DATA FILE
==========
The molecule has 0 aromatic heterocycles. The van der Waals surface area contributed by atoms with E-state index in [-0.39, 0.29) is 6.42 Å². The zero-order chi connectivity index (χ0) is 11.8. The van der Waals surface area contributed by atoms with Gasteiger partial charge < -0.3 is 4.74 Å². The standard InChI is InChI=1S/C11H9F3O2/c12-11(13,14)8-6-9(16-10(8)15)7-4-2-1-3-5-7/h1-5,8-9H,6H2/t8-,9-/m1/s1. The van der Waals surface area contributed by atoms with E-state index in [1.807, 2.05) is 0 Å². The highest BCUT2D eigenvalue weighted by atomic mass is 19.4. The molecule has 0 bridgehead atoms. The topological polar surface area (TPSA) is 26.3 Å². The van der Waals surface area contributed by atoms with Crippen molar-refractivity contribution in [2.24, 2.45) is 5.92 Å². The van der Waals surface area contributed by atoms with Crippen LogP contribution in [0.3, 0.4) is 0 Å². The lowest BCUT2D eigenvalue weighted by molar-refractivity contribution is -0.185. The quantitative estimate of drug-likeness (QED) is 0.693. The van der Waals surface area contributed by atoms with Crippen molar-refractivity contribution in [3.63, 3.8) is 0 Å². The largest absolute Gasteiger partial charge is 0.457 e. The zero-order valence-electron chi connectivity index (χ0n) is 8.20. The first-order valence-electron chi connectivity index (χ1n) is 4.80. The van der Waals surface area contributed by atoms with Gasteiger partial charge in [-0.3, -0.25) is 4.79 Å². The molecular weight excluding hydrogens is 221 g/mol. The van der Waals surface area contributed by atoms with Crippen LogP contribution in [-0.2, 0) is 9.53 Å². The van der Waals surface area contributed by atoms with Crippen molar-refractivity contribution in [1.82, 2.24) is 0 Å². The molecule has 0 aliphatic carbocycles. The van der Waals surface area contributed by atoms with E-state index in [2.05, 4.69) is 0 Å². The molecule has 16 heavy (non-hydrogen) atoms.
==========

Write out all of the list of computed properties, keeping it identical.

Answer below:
The molecule has 0 aromatic heterocycles. The van der Waals surface area contributed by atoms with E-state index in [-0.39, 0.29) is 6.42 Å². The zero-order chi connectivity index (χ0) is 11.8. The van der Waals surface area contributed by atoms with Gasteiger partial charge < -0.3 is 4.74 Å². The standard InChI is InChI=1S/C11H9F3O2/c12-11(13,14)8-6-9(16-10(8)15)7-4-2-1-3-5-7/h1-5,8-9H,6H2/t8-,9-/m1/s1. The van der Waals surface area contributed by atoms with E-state index in [1.807, 2.05) is 0 Å². The highest BCUT2D eigenvalue weighted by atomic mass is 19.4. The molecule has 0 bridgehead atoms. The topological polar surface area (TPSA) is 26.3 Å². The van der Waals surface area contributed by atoms with Crippen molar-refractivity contribution in [2.24, 2.45) is 5.92 Å². The van der Waals surface area contributed by atoms with Crippen LogP contribution in [0.3, 0.4) is 0 Å². The lowest BCUT2D eigenvalue weighted by molar-refractivity contribution is -0.185. The quantitative estimate of drug-likeness (QED) is 0.693. The van der Waals surface area contributed by atoms with Crippen molar-refractivity contribution in [3.63, 3.8) is 0 Å². The largest absolute Gasteiger partial charge is 0.457 e. The zero-order valence-electron chi connectivity index (χ0n) is 8.20. The first-order valence-electron chi connectivity index (χ1n) is 4.80. The van der Waals surface area contributed by atoms with Gasteiger partial charge in [-0.3, -0.25) is 4.79 Å². The molecular weight excluding hydrogens is 221 g/mol. The van der Waals surface area contributed by atoms with Crippen LogP contribution in [-0.2, 0) is 9.53 Å². The van der Waals surface area contributed by atoms with Crippen molar-refractivity contribution in [1.82, 2.24) is 0 Å². The molecule has 0 aliphatic carbocycles. The van der Waals surface area contributed by atoms with E-state index in [2.05, 4.69) is 0 Å². The molecule has 16 heavy (non-hydrogen) atoms.